Krokodil Tears
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Don't do drugsA new street drug from Russia has arrived in America and is dubbed the worst drug in the world. Called Krokodil, it’s named after the greenish, scaly, rotting skin where people inject the concoction.

Krokodil’s chemical name is desomorphine and was first created in the U.S. in the 1930s as a potential substitute for the highly addictive morphine. But it turned out to be even more addictive.

As many as one million Russians are now addicts, partly because it’s easy and cheap to make. It comes from “cooking” codeine with gasoline, paint thinner, lighter fluid and a few other easily available ingredients in just one hour.

Once injected into a vein, the user feels high within two minutes and the effects last up to two hours. From the first dose, addicts can die within two to three years, but even once can be fatal since the drug is so corrosive. It can destroy veins, blocking blood flow. If the drug isn’t injected correctly into the vein, the skin begins to rot and degenerate to the bone, usually around the arms and legs, requiring amputation.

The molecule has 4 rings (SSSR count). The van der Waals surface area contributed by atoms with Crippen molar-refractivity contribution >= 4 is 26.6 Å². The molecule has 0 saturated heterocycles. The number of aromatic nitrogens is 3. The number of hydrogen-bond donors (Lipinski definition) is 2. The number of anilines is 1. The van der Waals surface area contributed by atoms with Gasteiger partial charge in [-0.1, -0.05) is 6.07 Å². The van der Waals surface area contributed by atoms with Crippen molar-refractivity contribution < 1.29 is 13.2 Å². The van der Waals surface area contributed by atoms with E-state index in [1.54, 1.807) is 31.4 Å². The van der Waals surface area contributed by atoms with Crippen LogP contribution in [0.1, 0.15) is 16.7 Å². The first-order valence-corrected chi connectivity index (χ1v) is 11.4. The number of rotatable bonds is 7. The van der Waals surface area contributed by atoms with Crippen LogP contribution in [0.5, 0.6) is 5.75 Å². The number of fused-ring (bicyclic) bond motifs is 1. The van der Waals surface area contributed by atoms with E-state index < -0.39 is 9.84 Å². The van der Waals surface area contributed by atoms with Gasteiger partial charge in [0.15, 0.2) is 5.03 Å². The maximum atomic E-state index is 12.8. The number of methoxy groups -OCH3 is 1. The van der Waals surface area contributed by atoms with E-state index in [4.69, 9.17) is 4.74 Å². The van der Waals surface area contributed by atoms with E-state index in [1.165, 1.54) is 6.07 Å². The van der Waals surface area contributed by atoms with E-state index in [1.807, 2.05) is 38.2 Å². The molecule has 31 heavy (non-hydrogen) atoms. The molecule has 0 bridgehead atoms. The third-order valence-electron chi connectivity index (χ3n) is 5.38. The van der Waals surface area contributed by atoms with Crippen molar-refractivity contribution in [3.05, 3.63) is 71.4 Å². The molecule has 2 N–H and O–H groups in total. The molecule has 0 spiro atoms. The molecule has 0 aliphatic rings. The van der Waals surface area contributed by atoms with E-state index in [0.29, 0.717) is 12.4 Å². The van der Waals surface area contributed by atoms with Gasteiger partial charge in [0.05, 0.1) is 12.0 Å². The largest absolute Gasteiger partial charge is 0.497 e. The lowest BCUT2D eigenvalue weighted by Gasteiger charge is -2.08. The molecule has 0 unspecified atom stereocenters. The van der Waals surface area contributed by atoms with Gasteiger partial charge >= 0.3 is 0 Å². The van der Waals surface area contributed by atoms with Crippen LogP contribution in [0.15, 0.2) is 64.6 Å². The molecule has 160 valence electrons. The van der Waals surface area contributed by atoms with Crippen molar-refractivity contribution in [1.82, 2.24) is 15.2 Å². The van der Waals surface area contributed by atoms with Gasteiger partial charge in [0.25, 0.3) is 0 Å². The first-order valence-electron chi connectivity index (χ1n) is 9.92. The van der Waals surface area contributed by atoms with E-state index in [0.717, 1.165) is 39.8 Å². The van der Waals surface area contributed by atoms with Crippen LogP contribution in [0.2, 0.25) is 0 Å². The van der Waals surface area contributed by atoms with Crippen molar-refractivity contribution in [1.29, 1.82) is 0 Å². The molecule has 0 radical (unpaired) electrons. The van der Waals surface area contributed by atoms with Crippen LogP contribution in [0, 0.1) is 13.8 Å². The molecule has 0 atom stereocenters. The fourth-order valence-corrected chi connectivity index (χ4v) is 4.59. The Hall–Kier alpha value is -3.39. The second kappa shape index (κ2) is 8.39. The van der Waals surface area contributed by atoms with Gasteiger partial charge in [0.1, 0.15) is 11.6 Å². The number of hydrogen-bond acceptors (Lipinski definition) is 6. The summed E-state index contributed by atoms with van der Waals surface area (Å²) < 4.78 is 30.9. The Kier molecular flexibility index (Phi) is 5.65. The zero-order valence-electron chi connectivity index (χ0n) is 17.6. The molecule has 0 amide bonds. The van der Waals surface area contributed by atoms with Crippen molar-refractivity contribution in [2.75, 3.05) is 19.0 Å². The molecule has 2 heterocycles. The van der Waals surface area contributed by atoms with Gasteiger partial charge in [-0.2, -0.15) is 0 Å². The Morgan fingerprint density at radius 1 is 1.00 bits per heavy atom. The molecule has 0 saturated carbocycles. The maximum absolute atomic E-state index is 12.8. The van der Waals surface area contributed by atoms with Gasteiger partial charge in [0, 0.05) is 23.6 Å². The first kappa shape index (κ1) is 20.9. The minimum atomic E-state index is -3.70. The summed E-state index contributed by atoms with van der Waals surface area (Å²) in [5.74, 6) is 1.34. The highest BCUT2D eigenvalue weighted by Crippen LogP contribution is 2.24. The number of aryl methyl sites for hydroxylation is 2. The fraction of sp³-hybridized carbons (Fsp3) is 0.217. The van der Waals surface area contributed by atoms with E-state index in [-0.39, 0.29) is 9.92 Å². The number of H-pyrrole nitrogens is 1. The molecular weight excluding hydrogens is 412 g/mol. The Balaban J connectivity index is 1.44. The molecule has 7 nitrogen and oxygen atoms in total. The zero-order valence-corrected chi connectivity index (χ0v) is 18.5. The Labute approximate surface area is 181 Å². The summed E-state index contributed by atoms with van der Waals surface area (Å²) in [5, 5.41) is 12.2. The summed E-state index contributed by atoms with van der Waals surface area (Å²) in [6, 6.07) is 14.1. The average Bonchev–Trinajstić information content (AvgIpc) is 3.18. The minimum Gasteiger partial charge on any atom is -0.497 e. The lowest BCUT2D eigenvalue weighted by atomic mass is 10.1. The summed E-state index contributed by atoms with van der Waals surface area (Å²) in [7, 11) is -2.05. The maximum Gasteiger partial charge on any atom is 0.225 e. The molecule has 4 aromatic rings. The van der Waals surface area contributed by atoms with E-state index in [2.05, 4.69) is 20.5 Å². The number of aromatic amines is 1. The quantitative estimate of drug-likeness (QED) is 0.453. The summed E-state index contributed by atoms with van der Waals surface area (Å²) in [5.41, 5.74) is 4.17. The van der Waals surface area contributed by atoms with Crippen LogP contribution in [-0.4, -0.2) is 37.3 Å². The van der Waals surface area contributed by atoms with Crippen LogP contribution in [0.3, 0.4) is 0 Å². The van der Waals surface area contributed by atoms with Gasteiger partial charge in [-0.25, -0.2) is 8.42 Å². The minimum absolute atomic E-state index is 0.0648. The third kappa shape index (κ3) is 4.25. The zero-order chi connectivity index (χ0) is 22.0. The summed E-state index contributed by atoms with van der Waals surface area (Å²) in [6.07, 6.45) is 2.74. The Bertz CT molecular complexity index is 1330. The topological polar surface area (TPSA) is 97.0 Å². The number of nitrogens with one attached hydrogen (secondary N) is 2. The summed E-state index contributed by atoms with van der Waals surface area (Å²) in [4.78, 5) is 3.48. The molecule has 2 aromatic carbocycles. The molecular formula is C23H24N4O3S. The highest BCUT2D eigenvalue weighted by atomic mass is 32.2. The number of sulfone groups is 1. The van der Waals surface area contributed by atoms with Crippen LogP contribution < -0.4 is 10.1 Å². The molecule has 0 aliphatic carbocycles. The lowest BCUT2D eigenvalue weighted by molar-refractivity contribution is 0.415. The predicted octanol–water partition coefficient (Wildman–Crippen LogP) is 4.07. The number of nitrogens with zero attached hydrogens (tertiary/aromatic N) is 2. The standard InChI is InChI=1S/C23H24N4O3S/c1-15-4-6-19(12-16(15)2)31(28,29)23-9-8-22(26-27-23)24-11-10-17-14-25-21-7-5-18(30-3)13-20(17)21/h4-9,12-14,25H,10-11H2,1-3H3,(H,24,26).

The few addicts who recover are usually disfigured and brain damaged for life. The first two known cases of Krokodil use in the U.S. were documented by a poison control center in Phoenix, Arizona, in September of 2013. Then additional reports came from Oklahoma, Illinois, Arizona, Utah, and maybe New York City. Krokodil is also confirmed in several European countries such as Germany and Belgium.

Some buyers of heroin may be unaware they’re getting a cheaper and much more toxic drug. And since addiction happens in just days, we may be seeing just the beginning of this drug in the U.S.

For more information…

Arizona poison control center reports first U.S. cases of krokodil use
"A poison control center in Phoenix, Arizona, is reporting that it has received calls regarding what is believed to the first two cases of krokodil use in the U.S."

'Krokodil' Drug FAQ
"A deadly, homemade drug known as krokodil may have made its way from Russia to the U.S."

Scary New Drug 'Krokodil' Seen for First Time in Texas
"The Texas DEA tells 1200 WOAI news that it has experienced the first case of a Texan being treated for using a new type of drug which leaves the user with flesh lesions and turns the skin a scaly green color."